Manual Code Review used to be

The established standard is one write the code, and another one review it. This is safe and sound: no one can both be judge and be judged. Times are changing and they won’t stay long that way.

Manual code reviews are definitely good for team building : obviously, experienced developer find more issues than a novice, but novice are able question the obvious or bring in fresh ideas. And, even more important, they learn so much by checking other’s code, learning both from their success and their errors.

Manual review are expensive

How rich may be manual review, it usually hits two snags : first, the volume of code that needs to be reviewed. Nowadays, even small projects may pass the hundred thousands lines of code. This is difficult to review the code systematically and often. The second is the amount of small errors that are not worth the review time. Think about non-compiling files or features from the next PHP version finding its way in the current code. This is quite easy to spot, fix and it should not have to be humanly reviewed.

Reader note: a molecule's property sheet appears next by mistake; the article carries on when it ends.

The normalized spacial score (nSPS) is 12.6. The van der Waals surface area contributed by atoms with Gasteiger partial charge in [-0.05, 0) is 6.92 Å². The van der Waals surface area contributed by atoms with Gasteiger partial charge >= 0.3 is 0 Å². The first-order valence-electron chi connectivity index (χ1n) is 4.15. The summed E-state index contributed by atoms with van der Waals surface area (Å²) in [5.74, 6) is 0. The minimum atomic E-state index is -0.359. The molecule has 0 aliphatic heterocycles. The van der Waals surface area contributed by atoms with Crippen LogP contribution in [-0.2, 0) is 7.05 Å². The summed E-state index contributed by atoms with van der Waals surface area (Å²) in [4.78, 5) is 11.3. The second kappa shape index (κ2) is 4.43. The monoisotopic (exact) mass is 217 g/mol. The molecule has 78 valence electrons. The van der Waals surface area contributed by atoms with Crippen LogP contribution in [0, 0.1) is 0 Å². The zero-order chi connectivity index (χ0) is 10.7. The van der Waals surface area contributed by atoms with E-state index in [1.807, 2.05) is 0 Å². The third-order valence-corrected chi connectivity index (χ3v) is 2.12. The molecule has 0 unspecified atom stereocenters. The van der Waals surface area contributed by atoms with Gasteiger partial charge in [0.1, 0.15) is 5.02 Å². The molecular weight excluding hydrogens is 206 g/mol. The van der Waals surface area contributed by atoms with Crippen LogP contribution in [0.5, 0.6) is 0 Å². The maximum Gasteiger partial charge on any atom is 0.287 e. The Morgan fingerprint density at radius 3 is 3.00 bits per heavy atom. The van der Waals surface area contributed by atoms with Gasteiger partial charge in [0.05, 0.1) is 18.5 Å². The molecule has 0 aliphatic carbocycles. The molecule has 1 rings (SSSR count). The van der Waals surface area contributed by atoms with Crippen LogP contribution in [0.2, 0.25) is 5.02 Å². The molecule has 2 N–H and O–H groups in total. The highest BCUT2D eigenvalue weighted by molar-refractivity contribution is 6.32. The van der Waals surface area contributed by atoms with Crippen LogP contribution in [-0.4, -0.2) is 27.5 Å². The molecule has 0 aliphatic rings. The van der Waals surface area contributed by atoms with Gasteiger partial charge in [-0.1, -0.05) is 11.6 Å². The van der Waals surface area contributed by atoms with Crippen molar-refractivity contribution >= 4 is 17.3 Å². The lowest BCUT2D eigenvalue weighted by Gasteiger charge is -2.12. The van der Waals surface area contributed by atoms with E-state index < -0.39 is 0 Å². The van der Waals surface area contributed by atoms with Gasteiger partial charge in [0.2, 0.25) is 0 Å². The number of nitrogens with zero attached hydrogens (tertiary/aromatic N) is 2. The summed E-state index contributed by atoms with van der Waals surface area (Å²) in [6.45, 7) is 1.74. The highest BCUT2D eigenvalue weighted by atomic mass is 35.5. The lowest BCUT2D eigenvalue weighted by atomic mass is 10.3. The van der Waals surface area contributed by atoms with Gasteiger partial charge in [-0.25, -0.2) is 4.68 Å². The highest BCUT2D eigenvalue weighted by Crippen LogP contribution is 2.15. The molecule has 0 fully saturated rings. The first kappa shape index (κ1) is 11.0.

This is where the industrialization of code review starts. Quite a large number of those innocent mistakes may be trapped by static analysis engines. Such tools mimic the way we check code : by reading it, without executing it. This saves the time to set up a testing environment, and provide some quick feedback on the code.

Recommendations comes from various aspects

The feedback shall cover several aspects of the code, as it is produced in your environment :

Everything that may be automated by some analysis tool is worth externalizing. This leads to increase the consistency of the code, and free time for more complex problems during manual code review.

Static analysis is helpful

In the coming years, static analysis will emerge and make its way into the continuous delivery process, as a simple but useful too. Manual reviews will then shift closer to complex issues and business priorities.